An opportunity to hear and participate in a legislative forum about West Virginia’s broadband issues is happening in Charleston today, Thursday Dec. 17, from 1 – 5 p.m.
The forum will take place at the House Government Organization Committee room in the State Capitol (room 215E on the California Ave side of the Capitol). Come to the Capitol or listen in on the Legislature’s Audio Room site by going to the West Virginia Legislature Live site and then clicking on the Gov.org link under House Committees.
Fifty-six percent of West Virginians lack access to high-speed internet.
In the global economy, broadband infrastructure is as essential to individual and community economic prosperity as utilities like water, sewage, and electric.
People now depend on the internet for work, education, entertainment, healthcare and civic participation.
When given access to affordable internet, businesses restricted to local markets can expand their market reach across the nation and even the world. But communities that lack this foundational infrastructure are unable to attract the businesses and industries needed to create jobs and expand opportunity.
Research from Deloitte shows that for every 10 people who gain access to the internet, at least one person is lifted out of poverty and one new job is created.
Internet expansion is a foundational strategy for economic revitalization in West Virginia.
So how did we get to be so behind in internet access as a state?
A lot of it comes down to the fact that sparsely populated areas often lack the financial incentive for Internet service providers to invest in costly high speed broadband infrastructure when they can’t count on making their costs back in customer usage fees.
That’s why state investment is so needed to increase broadband access to all West Virginians.
Senator Chris Walters is championing a broadband expansion bill that would allow the state to create a fund to start applying for federal funds and bonds to build a state-owned fiber optic network, giving West Virginia the fastest and most affordable fiber optic backbone in the U.S.
Internet service providers would lease access to this middle mile network and the proceeds would be used to cover construction costs and upkeep of the line.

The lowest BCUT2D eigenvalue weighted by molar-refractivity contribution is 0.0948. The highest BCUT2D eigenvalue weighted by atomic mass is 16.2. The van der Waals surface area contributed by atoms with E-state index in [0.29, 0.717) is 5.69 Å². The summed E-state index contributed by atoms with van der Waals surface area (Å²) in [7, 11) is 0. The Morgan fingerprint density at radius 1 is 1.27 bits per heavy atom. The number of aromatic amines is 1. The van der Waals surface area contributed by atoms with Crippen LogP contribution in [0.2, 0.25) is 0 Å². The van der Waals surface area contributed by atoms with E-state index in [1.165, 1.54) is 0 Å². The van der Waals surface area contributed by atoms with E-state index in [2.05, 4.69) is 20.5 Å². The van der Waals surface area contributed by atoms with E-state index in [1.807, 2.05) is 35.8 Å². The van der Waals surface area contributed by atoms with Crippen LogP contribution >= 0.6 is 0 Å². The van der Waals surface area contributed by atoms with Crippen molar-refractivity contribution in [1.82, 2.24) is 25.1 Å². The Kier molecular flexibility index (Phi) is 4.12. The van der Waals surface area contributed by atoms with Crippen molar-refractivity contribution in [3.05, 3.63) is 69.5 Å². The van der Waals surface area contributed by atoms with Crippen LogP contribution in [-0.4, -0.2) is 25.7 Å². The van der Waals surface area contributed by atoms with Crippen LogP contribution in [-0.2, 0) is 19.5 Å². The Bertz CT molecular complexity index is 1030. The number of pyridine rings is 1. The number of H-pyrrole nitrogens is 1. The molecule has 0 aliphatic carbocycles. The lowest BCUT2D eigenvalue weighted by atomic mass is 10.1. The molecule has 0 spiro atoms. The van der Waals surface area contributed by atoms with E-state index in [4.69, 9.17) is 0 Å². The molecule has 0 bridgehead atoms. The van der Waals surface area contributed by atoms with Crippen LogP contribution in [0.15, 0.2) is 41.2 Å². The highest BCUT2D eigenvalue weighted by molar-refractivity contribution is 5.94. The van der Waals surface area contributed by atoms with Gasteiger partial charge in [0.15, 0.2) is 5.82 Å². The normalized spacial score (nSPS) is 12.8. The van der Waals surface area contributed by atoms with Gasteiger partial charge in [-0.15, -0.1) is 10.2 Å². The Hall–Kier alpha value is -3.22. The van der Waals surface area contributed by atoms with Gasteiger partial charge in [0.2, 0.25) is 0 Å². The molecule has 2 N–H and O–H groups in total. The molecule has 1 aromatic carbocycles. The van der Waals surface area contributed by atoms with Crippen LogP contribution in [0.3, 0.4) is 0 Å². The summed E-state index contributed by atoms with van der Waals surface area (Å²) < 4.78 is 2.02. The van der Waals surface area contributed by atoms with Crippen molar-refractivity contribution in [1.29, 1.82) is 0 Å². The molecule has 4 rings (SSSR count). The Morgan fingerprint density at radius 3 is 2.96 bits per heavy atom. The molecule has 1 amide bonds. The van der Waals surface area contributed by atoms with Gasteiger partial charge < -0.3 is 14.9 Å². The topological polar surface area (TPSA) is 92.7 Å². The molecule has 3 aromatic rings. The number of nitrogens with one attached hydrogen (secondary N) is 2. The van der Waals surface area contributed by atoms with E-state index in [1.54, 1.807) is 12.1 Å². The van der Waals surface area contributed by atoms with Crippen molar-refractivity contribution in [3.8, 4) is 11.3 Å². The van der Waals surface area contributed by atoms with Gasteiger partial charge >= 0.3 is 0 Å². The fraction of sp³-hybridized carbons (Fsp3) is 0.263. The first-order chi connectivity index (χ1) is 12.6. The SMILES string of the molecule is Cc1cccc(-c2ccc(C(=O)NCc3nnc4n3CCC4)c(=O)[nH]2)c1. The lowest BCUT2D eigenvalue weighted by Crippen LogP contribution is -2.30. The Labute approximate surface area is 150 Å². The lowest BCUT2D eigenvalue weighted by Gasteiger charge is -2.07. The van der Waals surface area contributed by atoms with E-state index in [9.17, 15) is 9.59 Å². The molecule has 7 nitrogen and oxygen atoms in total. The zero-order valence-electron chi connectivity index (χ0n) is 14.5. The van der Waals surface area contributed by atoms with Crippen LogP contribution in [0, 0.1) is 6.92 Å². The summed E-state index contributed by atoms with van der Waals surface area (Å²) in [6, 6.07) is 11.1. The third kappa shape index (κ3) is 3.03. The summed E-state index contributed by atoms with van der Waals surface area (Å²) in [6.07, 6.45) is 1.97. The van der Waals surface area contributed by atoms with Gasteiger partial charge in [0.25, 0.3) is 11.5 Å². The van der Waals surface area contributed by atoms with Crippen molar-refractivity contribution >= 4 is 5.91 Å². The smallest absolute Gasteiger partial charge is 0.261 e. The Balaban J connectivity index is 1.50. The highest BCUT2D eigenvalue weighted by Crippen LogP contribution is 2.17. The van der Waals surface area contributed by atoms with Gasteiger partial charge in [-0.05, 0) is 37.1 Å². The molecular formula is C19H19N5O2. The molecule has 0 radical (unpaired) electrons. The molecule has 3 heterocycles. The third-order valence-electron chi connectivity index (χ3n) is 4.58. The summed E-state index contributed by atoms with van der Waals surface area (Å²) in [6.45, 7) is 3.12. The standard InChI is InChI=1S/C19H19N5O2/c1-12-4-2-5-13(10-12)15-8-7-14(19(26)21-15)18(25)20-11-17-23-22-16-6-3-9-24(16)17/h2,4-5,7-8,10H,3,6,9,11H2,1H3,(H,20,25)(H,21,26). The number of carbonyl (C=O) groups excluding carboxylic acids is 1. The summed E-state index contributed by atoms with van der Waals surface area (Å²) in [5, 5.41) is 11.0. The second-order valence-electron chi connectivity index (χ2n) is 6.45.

With a cost of $78 million to build, this middle mile network is estimated to create 4,000 jobs and increase the state GDP by $919 million just one year post completion of the network.
After Chattanooga, Tenn. made a similar investment, they’ve seen over $50 million in investments and they are now ranked the best place in the country to work from home.
Our legislators need to understand that increasing access to high speed internet expands opportunity across almost every sector including education, health, public safety, tourism, economic development, community development and entrepreneurship.
What citizens and leaders say.
Check out Michelle Allen’s piece on how Whitesville’s lack of internet impacts the community’s ability to communicate and to revitalize the town:
“We love living in Whitesville. But, in 2015, it seems unfair that the price we have to pay for that is to be disconnected from the rest of West Virginia, and even our own community.”
See also Owsley County, KY Superintendent Tim Bobrowski’s piece on how access to the internet has enabled this rural community to increase classroom time and improving student performance:
“Despite the same landscape and weather challenges faced by many areas of West Virginia, in 2015, the schools in Owsley County, in the coalfield region of eastern Kentucky, did not lose any days of school to snow or inclement weather.”
We will continue to highlight stories from around the state to increase awareness of the far-reaching impacts on West Virginia’s communities when the state has one of the lowest high speed internet access rates in the country. If you or someone you know has been impacted by limited access to high-speed internet and you want to share your story, contact Natalie Roper at email@example.com.
First Annual Broadband Day
If you believe in the importance of increased broadband access for West Virginians, come show your support at the first annual Broadband Day on Tuesday, Jan. 26 in the Lower Rotunda of the Capitol. The day will feature speakers from different fields and opportunities for you to talk to your legislators about why broadband access is so important to you and your community.
When we increase access to broadband, we increase community access to opportunity, education, health services, and wealth. With a strong coalition, we can pass broadband legislation this session. I hope you’ll join us!